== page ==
Cult Movies

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Ben Wheatley is no stranger to cult cinema. Having directed cult hits such as Kill List and A Field in England, Wheatley has a history of creating movies that cultivate a passionate and very vocal fan base.

To celebrate the cinema release of Wheatley’s latest film, FREE FIRE on March 31st, we have put together a collection of our favourite films that have reached cult status over the years.

Fear and Loathing in Las Vegas

Johnny Depp and Benicio del Toro lead this Terry Gilliam psychedelic road trip to Las Vegas while heavily under the influence of a cocktail of drugs. Picking up hitchhikers, girls, and binging on any drug they can get their hands on, and generally wreaking havoc upon themselves and all around. Directed by the creative mind behind Monty Python’s famous animations, Terry Gilliam, known for his colourful and mad creations, this isn’t the only one of Gilliam’s films that have gained cult following. Despite initially receiving bad press upon release, audiences loved the film, leading it to gain a huge cult following from home entertainment release.

Withnail and I

Like several other cult classics, Withnail and I was not a box office success upon its release, but it’s now considered one of biggest cult comedies of all time and one of the most quoted too. Starring Richard E. Grant, Paul McGann and Richard Griffiths, the film has now inspired everything from song lyrics to drinking games.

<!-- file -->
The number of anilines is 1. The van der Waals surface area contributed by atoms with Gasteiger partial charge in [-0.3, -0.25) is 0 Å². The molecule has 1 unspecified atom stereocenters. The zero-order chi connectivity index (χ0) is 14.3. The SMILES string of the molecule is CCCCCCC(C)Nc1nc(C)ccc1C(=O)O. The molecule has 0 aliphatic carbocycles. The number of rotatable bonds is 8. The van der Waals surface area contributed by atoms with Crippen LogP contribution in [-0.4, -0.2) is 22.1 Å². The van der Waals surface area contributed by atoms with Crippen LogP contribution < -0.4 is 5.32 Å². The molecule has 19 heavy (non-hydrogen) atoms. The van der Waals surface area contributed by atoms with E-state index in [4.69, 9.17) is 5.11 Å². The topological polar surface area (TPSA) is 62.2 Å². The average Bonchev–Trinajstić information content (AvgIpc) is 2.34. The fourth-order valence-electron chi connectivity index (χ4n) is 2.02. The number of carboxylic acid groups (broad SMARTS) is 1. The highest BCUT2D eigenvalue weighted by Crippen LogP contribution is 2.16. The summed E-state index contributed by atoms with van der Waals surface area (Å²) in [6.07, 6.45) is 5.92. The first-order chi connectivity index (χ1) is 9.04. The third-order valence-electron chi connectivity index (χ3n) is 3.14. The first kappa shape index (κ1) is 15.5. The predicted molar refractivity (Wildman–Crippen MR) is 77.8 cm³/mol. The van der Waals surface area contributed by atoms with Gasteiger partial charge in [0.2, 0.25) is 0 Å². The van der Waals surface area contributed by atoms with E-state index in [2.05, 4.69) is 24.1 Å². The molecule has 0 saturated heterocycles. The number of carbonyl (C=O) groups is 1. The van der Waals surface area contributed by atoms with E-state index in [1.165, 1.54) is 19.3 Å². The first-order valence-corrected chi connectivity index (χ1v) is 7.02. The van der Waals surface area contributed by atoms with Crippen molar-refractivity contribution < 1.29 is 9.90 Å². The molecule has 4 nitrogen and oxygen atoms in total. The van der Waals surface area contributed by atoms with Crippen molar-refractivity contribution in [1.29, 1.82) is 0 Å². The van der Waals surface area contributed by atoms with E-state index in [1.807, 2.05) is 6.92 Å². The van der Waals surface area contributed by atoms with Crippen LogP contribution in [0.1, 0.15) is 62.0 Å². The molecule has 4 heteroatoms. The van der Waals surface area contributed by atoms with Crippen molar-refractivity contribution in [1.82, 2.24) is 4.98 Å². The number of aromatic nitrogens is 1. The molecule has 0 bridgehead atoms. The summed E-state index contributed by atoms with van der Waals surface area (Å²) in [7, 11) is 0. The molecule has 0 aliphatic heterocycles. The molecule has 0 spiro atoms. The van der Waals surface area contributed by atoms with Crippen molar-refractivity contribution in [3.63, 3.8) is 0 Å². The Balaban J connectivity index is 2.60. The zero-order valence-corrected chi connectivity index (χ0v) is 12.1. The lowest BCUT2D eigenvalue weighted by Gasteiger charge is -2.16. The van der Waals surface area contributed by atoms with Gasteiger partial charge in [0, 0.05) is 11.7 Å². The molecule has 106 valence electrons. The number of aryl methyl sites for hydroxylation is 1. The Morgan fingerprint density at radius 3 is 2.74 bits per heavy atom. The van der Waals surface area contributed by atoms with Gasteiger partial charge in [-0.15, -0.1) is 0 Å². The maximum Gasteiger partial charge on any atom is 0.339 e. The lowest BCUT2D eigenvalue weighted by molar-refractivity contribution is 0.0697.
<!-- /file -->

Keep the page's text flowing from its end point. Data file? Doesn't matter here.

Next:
The Big Lebowski

Like Ben Wheatley, many Coen brothers films could be considered ‘cult’. But The Big Lebowski stands above the rest, with its extremely loyal and dedicated fanbase. The comedy starring Jeff Bridges as Jeffrey “The Dude” Lebowski has inspired a wide range of fan support. There are constant midnight screenings, a store in New York called The Little Lebowski, a religion known as Dudeism and even a festival called Lebowski Fest.

This is Spinal Tap

The 1984 American rock music mockumentary based around the touring lives of three childhood friends turned band members. Receiving modest success upon initial release, it seemed as though audiences didn’t quite get the irony and satire that the film was going for. It appeared that they thought this may be an actual documentary of a band, and the huge cameo roles and hilarity was just coming naturally. Described as ‘cutting close to home ‘by musicians such as Jimmy Page, Robert Plant and Ozzy Osbourne; admitting that they too had got lost backstage, and noted that the film was almost written about their own bands.

Reservoir Dogs

When Reservoir Dogs premiered 25 years ago at the Sundance Film Festival, what the audience saw was a super confident debut, which oozed style, a (now) classic soundtrack and violence. Nearly set exclusively in a warehouse, Reservoir Dogs tells the story of a bank heist and its subsequent fallout, when they realise a rat is among their group.


Justine (Brie Larson) has brokered a meeting in a deserted warehouse between two Irishmen (Cillian Murphy, Michael Smiley) and a gang led by Vernon (Sharlto Copley) and Ord (Armie Hammer) who are selling them a stash of guns. But when shots are fired in the handover, a heart stopping game of survival ensues.

Read our Glasgow Film Festival Review.

FREE FIRE opens nationwide across the UK on 31st March 2017.